In superb condition but ready to enjoy driving, this Fiat Dino Coupé is almost impossible to fault, as our tester Matt Richardson finds
The previous owner of this Dino was apparently both a driving enthusiast and a perfectionist, which shows in its condition. He covered 20,000km across Britain and Europe and maintained the car meticulously. It’s stunning to look at and drives well.
The metallic grey bodywork shows no stonechips or corrosion, and it has clearly seen frequent underseal treatments over the years. The alloy wheels are unmarked and wear Michelin tyres with deep tread all round. The chrome brightwork and badges are all in great shape and the plastic parts are also good, as are the imposing front grille and quad headlamps.
The Dino has been well used but doesn’t show it. The black vinyl seats are excellent, showing almost no wear or flattening of the foam. The carpets don’t have much wear either, just some signs of use on the driver’s heel area. The dashboard is in good condition, reassuring because it’s of complex construction, mixing wood and leather wrapping around driver and passenger compartments. The leather is all superb and the veneer excellent, although the centre console panel has a small crack in it. The various dials and switches all appear to work accurately.
Nothing is amiss in the engine bay, with all fluids appearing fresh and up to the correct levels. The Fiat has a reassuringly large recent history file. From 2003 it had around £28,000 spent on mechanical work, including a full rebuild and overhaul of the suspension, steering and brakes and modern electronic ignition hidden in the original ignition unit housing. Since 2017 it has been cared for by The Ferrari Centre, Maidstone, which recently changed all four of the camshafts with new original-spec ification items, rebuilt the carburettors, serviced the drive- and propshafts and fully waxoyled the car among other tasks.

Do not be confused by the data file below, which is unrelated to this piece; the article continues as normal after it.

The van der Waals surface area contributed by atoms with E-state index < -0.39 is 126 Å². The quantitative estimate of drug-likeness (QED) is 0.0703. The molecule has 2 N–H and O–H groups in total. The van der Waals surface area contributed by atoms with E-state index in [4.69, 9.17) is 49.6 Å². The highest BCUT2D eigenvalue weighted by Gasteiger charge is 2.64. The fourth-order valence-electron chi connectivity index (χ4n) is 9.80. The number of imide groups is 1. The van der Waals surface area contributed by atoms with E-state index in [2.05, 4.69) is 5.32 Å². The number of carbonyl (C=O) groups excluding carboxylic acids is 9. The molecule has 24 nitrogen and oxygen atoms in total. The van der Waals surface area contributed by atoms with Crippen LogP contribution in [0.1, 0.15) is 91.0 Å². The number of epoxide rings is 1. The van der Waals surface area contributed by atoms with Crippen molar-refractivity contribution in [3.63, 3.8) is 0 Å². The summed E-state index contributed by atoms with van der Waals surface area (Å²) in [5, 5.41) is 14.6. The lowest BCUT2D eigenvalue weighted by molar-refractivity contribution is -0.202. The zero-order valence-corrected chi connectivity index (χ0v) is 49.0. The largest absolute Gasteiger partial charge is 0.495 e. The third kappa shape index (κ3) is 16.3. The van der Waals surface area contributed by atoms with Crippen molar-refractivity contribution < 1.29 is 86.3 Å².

The Dino V6 sounds intoxicating. It pulls powerfully and is free from flat spots all the way into the upper echelons of its rev range. The bodyshell feels reassuringly stiff when handling twisty roads, and the suspension rides well over bad surfaces – there are no untoward knocks or clunks. The five-speed manual gearbox has a delightfully smooth action. Steering is sharp with a quick rack and no play, and the disc brakes stop the car with ease.
The asking price for this Dino Coupé is high – above our usual top dealer estimate. However, few examples are in quite such good condition, with such extensive history and is consistent with what others are asking. Our own Quentin Willson tipped these to rise in value in 2019’s Smart Buys feature, and as an example of a launch-year 2.0-litre Dino Coupé, retaining such features as vinyl seats – so many were retrimmed in leather in the Eighties along with Ferrari-red resprays – it appeals.
The crack in the centre-console trim may warrant some attention to avoid it getting any bigger, but the next owner will be able to reap the rewards of their predecessor’s fastidiousness, and hopefully maintain it to the same standard.
Engine 1987cc V6, dohc per bank, three Weber 40DCN14 carburettors Power 158bhp @ 7200rpm Torque 127lb ft @ 6000rpm Performance Top speed: 124mph; 0-60mph: 8.5sec Length 4507mm Width 1656mm Fuel consumption 21mpg